New Jim Crow Era

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Andy Miller Professor Farber HIST 129: 18157 November 30th The New Jim Crow Era Following the period of Reconstruction, state and local governments passed laws in the southern United States which enforced racial segregation of Americans. These laws, known as Jim Crow Laws, mandated segregation in all public facilities within the former Confederate States which created a “separate but equal" status for black citizens. The old Jim Crow Laws continued to be enforced until 1964 when the Civil Rights Act outlawed all discrimination based on race. However, Michele Alexander, author of The New Jim Crow, argues that through the mass imprisonment of African American in the late twentieth and early twenty-first centuries have created a new era and system…show more content…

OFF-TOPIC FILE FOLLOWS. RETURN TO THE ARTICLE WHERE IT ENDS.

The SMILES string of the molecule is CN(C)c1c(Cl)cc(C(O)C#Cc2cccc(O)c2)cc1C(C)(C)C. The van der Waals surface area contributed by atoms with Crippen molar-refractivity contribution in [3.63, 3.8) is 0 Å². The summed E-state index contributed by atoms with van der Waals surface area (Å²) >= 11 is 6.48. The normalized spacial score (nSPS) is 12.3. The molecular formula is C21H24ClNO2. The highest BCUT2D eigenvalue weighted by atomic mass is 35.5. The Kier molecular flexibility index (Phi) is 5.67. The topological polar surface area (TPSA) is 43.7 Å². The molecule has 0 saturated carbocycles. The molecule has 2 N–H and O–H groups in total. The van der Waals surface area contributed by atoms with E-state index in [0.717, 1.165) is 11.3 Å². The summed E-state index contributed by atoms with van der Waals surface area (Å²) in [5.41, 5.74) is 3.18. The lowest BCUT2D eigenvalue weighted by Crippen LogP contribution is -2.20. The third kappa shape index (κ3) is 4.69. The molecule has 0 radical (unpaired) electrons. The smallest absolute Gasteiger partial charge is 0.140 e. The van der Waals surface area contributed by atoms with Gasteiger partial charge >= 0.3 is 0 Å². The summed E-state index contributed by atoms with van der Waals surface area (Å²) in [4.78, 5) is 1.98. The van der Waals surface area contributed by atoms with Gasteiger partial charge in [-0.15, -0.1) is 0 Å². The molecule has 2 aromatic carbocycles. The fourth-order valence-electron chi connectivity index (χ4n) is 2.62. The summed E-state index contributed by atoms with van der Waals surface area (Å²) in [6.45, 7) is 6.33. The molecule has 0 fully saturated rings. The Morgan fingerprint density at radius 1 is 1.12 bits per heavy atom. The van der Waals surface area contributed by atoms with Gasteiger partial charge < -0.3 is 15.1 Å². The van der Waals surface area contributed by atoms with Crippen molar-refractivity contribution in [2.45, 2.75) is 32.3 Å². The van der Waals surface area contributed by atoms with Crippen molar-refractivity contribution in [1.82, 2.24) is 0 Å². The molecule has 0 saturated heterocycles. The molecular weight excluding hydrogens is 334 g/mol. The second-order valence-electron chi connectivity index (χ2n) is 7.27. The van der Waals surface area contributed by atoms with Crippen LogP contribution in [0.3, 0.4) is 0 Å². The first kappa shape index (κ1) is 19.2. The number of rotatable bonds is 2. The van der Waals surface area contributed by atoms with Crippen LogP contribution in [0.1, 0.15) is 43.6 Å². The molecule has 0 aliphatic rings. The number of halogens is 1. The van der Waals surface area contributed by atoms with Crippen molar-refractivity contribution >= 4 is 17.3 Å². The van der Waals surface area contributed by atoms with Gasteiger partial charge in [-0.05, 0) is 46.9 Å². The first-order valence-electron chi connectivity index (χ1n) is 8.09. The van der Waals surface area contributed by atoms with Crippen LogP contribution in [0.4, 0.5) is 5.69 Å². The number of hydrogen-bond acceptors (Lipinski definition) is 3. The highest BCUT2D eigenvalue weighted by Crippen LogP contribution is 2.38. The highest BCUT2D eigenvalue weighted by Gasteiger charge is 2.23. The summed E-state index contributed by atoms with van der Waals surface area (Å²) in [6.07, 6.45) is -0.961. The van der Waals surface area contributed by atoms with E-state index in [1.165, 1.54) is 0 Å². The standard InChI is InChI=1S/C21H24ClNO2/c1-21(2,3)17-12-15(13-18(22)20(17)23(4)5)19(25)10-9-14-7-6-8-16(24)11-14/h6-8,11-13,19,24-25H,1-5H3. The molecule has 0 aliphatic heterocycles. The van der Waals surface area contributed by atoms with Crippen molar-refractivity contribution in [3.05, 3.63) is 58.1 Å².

The government publicized the emergence of crack cocaine as defense strategy to create a favorable public opinion for the drug war: “The media was saturated with images of black crack whores, crack dealers, and crack babies—images that seemed to conform the worst negative racial stereotypes about impoverished inner-city residents” (Alexander, 5). During the war, arrests and convictions for drug offenses saw an amazing increase, especially among African Americans. Because of the drug war, the United States now holds the highest incarceration rate in the world even surpassing more the world’s most suppressive nations. No other country imprisons more of their racial or ethnic minorities than the United States does: “The United States imprisons a larger percentage of its black population than South Africa did at the height of Apartheid” (Alexander, 6). The War on Drugs fueled mass imprisonment in the United States in which African American were the main victims. Through this, the American justice system emerged as a system of social and economic control over the nation’s black

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